Now, if your oven won’t heat at all and the burners on the top of the oven, if it doesn’t turn on here at the burners and you seem to have no gas
nothing that would heat on your oven, then your problem may be back on this regulator where there’s a safety switch. In this particular oven,
the switch is here on the side of the regulator.
It’s similar for other ovens and it can be turned down. If that switch is turned down, you’ll find that nothing in the oven will turn on.
If your elements will glow, both the element up on the broiler up here if that glows, and the element down at the bottom for the oven,
if both of those will glow when you turn on the oven, but will not,
doesn’t actually start the gas then your problem is likely this switch down below. Sometimes this switch, if you’ve been moving or
handling them, it may have gotten bumped or jiggled. In this case we’ll turn that on and that will allow the gas to flow again so the oven can start. You want to find which wires go to the element that you’re trying to fix.
It may be helpful to have someone with you who can jiggle wires and check to see inside the oven that they moved. All right, so let’s look at how
to disconnect this ignitor. If you look back behind, it’s a little tough to see in the video here, but there’s a couple of bolts right under the ignitor that you have to to get out. Disconnect and always remove to the down below, once you’ve identified which wires belong to the ignitor, you can disconnect them. In this case it’s this plug here and this plug right here. This is the back one. With that, we’ve got them removed and we can pull these up into the oven. Reach back and see if you can pull these up. We have our two leads. Now, we’ll get these bolts that are under unscrewed. ***SEE PART 2 VIDEO ON HOW TO UNSCREW*** Once you’ve got the bolts removed,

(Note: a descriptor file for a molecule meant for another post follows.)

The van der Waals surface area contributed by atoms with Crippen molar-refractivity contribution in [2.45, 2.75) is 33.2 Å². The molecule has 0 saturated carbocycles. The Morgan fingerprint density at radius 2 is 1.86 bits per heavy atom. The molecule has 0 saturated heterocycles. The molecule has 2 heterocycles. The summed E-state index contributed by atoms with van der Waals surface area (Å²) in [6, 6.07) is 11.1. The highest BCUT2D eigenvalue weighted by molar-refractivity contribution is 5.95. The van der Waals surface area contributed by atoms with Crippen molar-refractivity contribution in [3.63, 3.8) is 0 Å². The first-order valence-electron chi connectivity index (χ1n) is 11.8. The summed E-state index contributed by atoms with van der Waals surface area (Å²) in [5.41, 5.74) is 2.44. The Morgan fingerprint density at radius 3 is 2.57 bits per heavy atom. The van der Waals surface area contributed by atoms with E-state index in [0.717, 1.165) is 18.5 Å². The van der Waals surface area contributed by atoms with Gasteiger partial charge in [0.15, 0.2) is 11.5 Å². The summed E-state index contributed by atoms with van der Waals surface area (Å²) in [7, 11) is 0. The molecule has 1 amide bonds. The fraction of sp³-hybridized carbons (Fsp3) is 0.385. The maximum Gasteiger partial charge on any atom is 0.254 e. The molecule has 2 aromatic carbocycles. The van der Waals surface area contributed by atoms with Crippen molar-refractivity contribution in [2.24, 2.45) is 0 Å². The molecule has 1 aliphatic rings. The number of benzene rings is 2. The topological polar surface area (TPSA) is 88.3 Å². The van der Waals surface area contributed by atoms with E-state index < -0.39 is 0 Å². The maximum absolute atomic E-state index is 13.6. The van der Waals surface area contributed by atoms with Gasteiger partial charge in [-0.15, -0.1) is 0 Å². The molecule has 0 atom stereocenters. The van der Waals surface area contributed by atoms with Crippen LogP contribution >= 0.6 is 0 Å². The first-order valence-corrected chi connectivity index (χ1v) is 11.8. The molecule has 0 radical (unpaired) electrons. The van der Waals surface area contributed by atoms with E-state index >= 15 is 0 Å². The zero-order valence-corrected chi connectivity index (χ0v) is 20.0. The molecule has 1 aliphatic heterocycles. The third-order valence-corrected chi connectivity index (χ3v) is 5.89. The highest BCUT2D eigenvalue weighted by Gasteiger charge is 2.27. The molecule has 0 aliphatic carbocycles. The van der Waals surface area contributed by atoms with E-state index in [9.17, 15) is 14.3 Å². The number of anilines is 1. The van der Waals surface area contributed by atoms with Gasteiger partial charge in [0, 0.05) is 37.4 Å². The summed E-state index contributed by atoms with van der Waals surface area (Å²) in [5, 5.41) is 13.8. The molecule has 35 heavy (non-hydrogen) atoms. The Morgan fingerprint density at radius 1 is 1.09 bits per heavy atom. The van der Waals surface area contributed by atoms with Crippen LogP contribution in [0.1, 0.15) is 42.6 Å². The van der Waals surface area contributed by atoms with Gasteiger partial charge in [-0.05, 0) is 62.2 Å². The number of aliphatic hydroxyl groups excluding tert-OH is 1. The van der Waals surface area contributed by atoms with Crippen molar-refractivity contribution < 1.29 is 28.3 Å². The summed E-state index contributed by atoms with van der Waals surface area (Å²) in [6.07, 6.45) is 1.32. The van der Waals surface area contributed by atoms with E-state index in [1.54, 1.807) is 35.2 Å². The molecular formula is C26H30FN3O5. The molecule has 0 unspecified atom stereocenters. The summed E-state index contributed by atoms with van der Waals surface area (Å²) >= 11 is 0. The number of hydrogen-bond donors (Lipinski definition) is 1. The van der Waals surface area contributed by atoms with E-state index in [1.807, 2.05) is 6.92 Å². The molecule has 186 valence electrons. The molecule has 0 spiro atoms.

on this particular model it was a little tricky to get at them, but with some care and the right socket, I was able
to get the bolts out. You can take your ignitor and get a replacement.
You may have to go to an appliance store or pick up an appliance part online.
**Amazon Link in Description*** They may have some generic models
that you can use or you may be able to track down the exact replacement using your oven part number. You may also be able to use an Ohm Meter to check the leads, and check for proper connection.
However, given the fact that this unit wasn’t heating at all, that suggests the problem is with the
ignitor itself. Once you get a new part, replace it, reassemble everything, and when you first plug it in check
to make sure it actually is heating before you do all the reassembly to confirm that the problem truly was this ignitor. All right, so you’ve got a new connector here. You’ll find the leads don’t have wires, don’t have plugs on them. You need to take your old ones off. You can simply clip them and then once you’ve clipped them, you can use your wire strippers to
remove the shielding from the old leads, and use your wire nuts to tie the new ignitor wires to the old leads, and you’ll be good to go. Reinstall your ignitor and you
can have your oven up and running.